A check of the historical record will quickly reveal that conservatives fought the creation of social security from the first day the idea was proposed. So the idea that the conservatives would conspire to destroy the social security system in order to put the FICA “taxes” into the financial markets is not far fetched. In fact, “privatization” is a major part of the Republican-led “conservative revolution” (this isn’t to say that they’re not getting plenty of help from conservative Democrats).

The fateful and possibly fatal (for social security and Medicare) blunder occurred when Congress authorized the commingling of FICA money with general tax revenue. This was the beginning of the so-called “unified budget.” The result of this betrayal of the American people is the reality that there is no social security trust fund. It’s gone – stolen!

The evidence of this theft can be found in the Congressional Research Service report for Congress, updated Sept. 8, 2003. It states: “payroll taxes, once received, become indistinguishable from other monies received by the government.”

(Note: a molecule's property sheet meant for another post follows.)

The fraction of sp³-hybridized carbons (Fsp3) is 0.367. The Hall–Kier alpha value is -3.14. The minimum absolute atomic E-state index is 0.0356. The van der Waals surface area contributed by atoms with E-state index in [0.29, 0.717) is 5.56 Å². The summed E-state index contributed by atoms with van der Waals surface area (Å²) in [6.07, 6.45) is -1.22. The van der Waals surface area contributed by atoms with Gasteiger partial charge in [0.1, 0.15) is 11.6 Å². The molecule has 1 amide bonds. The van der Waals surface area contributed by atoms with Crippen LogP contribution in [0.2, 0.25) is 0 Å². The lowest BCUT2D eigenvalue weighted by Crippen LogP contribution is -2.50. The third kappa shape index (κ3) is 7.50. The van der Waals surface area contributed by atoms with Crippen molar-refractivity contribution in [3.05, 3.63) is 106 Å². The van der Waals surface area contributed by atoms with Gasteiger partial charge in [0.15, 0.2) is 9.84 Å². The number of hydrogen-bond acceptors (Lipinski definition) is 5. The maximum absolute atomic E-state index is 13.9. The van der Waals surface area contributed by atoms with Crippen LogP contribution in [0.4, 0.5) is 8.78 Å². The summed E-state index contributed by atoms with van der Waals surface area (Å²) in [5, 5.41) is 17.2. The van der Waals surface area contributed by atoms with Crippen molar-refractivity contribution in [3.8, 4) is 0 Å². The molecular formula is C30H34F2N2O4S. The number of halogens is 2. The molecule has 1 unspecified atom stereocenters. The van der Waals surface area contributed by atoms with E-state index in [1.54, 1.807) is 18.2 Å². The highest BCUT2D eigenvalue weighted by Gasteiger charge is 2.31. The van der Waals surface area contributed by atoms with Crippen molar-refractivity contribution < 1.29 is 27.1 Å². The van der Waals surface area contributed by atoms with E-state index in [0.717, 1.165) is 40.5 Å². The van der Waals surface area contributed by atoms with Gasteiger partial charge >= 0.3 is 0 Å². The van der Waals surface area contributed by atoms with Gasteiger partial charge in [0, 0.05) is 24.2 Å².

If the Bush Administration has spent every penny of the “surplus” and, as Greenspan admits, we have “three workers supporting each retiree” and 1.7 trillion dollars of IOUs is owed to the system, where is the “trust fund?” This is why social security is now “pay as you go.” What is really insane is that people meekly accept this fact and say things like “give me my social security money and let me invest it myself in the financial markets. I know the money won’t be there when I retire because the politicians are stealing it.”

What a brilliantly diabolical scheme: a Washington/Wall Street squeeze play. Why don’t the people demand that the politicians STOP stealing their money and return what has been taken in the past? If the politicians and bureaucrats had been included in the social security system when the vote came up to commingle social security money with general tax revenue, it is extremely unlikely the bill would have passed. They are very generous with our money. It has been said that Americans have one of the lowest savings rates in the world. Is this really true? That stolen 1.7 trillion dollars of social security money was the savings of the American people, and we want that money returned!